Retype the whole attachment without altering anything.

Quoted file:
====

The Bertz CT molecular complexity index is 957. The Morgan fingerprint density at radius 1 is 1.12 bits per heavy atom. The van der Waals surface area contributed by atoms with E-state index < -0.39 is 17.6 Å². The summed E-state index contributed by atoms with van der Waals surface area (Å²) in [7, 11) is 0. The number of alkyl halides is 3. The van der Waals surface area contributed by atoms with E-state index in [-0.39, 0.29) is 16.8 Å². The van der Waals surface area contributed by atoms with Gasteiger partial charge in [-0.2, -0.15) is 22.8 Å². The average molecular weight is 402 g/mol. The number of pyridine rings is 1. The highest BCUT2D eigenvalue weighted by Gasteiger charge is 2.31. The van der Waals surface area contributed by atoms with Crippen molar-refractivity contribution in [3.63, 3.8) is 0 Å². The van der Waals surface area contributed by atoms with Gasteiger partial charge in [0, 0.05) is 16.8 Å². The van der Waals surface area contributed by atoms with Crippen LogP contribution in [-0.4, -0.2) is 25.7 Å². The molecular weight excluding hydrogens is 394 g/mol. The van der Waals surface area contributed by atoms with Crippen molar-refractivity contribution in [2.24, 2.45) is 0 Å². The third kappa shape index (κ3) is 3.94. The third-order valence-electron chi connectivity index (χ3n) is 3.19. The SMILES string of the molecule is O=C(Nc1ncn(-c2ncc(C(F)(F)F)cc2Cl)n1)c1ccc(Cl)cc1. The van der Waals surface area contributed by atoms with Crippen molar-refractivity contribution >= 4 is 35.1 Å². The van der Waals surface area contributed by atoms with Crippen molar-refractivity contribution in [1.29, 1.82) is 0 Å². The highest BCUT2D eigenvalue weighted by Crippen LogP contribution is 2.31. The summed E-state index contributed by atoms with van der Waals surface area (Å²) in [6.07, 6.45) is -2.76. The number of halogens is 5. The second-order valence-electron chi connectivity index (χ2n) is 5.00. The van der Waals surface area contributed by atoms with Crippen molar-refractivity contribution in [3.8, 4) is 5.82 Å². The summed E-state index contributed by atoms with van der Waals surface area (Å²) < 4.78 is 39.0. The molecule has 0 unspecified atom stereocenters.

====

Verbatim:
The Bertz CT molecular complexity index is 957. The Morgan fingerprint density at radius 1 is 1.12 bits per heavy atom. The van der Waals surface area contributed by atoms with E-state index < -0.39 is 17.6 Å². The summed E-state index contributed by atoms with van der Waals surface area (Å²) in [7, 11) is 0. The number of alkyl halides is 3. The van der Waals surface area contributed by atoms with E-state index in [-0.39, 0.29) is 16.8 Å². The van der Waals surface area contributed by atoms with Gasteiger partial charge in [-0.2, -0.15) is 22.8 Å². The average molecular weight is 402 g/mol. The number of pyridine rings is 1. The highest BCUT2D eigenvalue weighted by Gasteiger charge is 2.31. The van der Waals surface area contributed by atoms with Crippen molar-refractivity contribution in [3.63, 3.8) is 0 Å². The van der Waals surface area contributed by atoms with Gasteiger partial charge in [0, 0.05) is 16.8 Å². The van der Waals surface area contributed by atoms with Crippen LogP contribution in [-0.4, -0.2) is 25.7 Å². The molecular weight excluding hydrogens is 394 g/mol. The van der Waals surface area contributed by atoms with Crippen molar-refractivity contribution in [2.24, 2.45) is 0 Å². The third kappa shape index (κ3) is 3.94. The third-order valence-electron chi connectivity index (χ3n) is 3.19. The SMILES string of the molecule is O=C(Nc1ncn(-c2ncc(C(F)(F)F)cc2Cl)n1)c1ccc(Cl)cc1. The van der Waals surface area contributed by atoms with Crippen molar-refractivity contribution >= 4 is 35.1 Å². The van der Waals surface area contributed by atoms with Crippen molar-refractivity contribution in [1.29, 1.82) is 0 Å². The highest BCUT2D eigenvalue weighted by Crippen LogP contribution is 2.31. The summed E-state index contributed by atoms with van der Waals surface area (Å²) in [6.07, 6.45) is -2.76. The number of halogens is 5. The second-order valence-electron chi connectivity index (χ2n) is 5.00. The van der Waals surface area contributed by atoms with Crippen molar-refractivity contribution in [3.8, 4) is 5.82 Å². The summed E-state index contributed by atoms with van der Waals surface area (Å²) < 4.78 is 39.0. The molecule has 0 unspecified atom stereocenters.